When you read articles about enterprise 2.0, we always seem to live in a world where everyone is helping others, collaborate, remove power relations …Â As a famous singer sang :
what a wonderful world
Of course, there are companies where enthusiasts people want to see social media and practises associated to integrate the business world. But there are also many cases where the launch of a 2.0 project start on much less clear bases or less well-intentioned. Here are some examples that bring us back to a more realistic world where relationships in the business are a bit rougher and less oriented Care Bears.
A little reminder first: the transformation of a business organization consist especially to produce performance and thus make money. It is not there to start conversations about this topic, as interesting as they are, especially about engagement and another way to work thanks to Â collaborative tools and practices. But let’s go back to our main topic.
Intranet 2.0 and individual strategy
In a company related to training business where I intervened to set up an Intranet 2.0 and support teams to adopt this tool and uses inherent, the project manager was the opposite of the 2.0 culture (trust, autonomy, empowerment). She does not delegate, she wants to decide everything and uses the work of others to glorify herself with the C-suit.
Seeing that the project was carried at the highest level by the COO, she took the lead (especially she thought that it was a smooth project and she would just play the skiver superintendant). Needless to say that the word trust is missing from her vocabulary and she has put a spoke in the wheels of everyone. Beginning by the IT manager she has virtually ruled out from the project till the beginning (it makes things easier when you have to install on premise a collaborative platform).
Another example in a French industrial company. Two projects in-house implementation of collaborative platforms with in one hand the employees and on the other hand the partners. Both projects are not lead by the same management, then everyone has tried to pass the other one and kill it to show that his project was the most efficient instead of seeking for synergies and develop collaboration. This has turned into a war of the internal and external communication. Here we find the perfect application of game theory.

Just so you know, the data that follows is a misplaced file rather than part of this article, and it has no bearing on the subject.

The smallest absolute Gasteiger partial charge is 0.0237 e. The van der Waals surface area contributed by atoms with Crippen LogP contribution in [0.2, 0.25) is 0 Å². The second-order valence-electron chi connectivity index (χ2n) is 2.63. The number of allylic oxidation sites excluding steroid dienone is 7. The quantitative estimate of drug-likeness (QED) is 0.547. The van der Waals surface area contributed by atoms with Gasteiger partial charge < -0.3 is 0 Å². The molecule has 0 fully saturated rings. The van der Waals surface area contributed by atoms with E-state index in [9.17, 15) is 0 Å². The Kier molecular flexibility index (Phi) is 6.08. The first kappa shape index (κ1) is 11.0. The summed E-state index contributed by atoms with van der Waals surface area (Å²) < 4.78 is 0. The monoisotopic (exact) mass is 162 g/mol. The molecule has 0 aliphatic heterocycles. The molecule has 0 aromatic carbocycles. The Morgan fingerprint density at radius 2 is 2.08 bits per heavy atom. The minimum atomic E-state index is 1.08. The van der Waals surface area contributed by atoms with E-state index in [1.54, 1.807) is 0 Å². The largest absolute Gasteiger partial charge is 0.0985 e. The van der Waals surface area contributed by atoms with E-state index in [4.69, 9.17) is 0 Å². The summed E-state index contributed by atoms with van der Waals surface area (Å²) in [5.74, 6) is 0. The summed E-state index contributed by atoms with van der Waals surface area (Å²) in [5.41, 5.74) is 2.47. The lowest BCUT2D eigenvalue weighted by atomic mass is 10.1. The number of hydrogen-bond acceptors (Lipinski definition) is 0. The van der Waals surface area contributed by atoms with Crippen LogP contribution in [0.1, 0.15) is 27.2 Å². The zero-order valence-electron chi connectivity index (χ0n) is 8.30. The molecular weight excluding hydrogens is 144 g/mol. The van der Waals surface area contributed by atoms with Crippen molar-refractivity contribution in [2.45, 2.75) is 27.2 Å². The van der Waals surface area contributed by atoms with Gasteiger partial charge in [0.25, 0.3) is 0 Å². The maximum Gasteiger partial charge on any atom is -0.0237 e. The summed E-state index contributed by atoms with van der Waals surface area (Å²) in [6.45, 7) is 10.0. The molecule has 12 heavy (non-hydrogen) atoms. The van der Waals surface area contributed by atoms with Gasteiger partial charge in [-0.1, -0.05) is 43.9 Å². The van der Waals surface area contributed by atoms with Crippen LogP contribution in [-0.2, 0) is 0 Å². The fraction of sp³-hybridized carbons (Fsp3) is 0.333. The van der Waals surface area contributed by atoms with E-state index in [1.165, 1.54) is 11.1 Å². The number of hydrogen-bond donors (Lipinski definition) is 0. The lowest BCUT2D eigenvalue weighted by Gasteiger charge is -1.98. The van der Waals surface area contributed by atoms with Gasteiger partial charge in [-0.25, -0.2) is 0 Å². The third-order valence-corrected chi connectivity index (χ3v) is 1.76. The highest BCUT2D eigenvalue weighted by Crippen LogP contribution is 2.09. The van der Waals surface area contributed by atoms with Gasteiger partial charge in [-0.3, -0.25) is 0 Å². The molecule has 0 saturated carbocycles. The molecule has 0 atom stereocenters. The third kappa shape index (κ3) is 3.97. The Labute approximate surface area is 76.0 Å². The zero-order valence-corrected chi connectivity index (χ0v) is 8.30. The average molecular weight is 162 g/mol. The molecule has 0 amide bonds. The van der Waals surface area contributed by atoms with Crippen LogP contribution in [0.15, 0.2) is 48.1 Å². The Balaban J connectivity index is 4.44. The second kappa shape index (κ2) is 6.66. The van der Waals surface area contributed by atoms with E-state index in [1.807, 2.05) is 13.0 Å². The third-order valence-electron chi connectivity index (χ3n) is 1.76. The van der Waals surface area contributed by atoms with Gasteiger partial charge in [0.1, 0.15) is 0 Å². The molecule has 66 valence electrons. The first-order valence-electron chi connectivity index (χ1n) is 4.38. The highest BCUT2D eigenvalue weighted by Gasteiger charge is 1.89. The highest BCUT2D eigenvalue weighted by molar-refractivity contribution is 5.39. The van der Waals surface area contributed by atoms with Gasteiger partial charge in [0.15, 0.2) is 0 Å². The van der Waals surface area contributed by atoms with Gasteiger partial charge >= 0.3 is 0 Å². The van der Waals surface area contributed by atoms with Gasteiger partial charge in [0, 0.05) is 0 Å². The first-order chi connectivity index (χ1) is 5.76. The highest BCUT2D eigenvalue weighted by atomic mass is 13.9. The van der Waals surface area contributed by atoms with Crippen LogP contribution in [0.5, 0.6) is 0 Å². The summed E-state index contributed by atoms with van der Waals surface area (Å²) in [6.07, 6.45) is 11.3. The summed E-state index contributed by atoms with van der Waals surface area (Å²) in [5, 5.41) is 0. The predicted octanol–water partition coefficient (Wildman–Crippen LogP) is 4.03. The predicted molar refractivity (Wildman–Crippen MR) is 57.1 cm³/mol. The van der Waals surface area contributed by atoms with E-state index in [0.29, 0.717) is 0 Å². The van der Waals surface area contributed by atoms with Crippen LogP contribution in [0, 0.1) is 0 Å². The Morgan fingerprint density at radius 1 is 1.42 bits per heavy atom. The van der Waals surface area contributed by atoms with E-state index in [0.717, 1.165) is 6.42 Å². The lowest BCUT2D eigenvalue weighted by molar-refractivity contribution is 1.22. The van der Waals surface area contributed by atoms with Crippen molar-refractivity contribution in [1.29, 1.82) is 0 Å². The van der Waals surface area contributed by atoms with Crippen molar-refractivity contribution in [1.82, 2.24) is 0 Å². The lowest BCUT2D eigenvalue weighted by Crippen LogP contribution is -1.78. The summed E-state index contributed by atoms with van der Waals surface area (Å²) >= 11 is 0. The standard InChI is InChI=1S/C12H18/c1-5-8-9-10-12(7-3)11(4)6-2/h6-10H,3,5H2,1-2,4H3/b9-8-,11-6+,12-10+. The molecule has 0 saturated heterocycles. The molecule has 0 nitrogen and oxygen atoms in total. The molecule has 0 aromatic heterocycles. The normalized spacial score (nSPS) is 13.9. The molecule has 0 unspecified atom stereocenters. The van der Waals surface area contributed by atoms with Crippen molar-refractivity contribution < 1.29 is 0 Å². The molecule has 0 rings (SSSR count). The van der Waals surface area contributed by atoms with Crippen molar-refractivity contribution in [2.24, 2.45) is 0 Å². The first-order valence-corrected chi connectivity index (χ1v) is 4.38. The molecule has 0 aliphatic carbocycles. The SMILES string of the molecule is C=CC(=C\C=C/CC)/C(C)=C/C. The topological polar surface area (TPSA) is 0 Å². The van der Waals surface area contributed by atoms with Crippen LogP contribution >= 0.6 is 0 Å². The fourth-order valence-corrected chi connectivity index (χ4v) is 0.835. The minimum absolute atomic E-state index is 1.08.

Takeover through communities of practice
Finally, in a company of the area of â€‹â€‹banking / insurance, the motivation of the CHRO to build communities had nothing to do with collaboration at the beginning. Like many companies, even if there is a corporate HR department, each HR often report to the business unit leader. As a result, the corporate HR department more or less sidelined, decided to set up communities of practices for all the HR of the company. Then the HR department was able to by pass the hierarchy of the business units and to convey its messages to the various HR and strengthen the sense of belonging to the HR community. The primary motivation was finally a takeover of the troops and brought under control (although there were a benefits associated with the implementation of community of practice).
I could suggest other cases, and the last one I just described I’ve met the same issue in several French manufacturers. But of course, an example proves nothing. And especially in those three examples, the project has been a success, thanks of the engagement of some employee despite those obstacles, which is not always the case. I just wanted to show that projects 2.0 are not always those that believe, far away … So now social business is still the world of Care Bears ?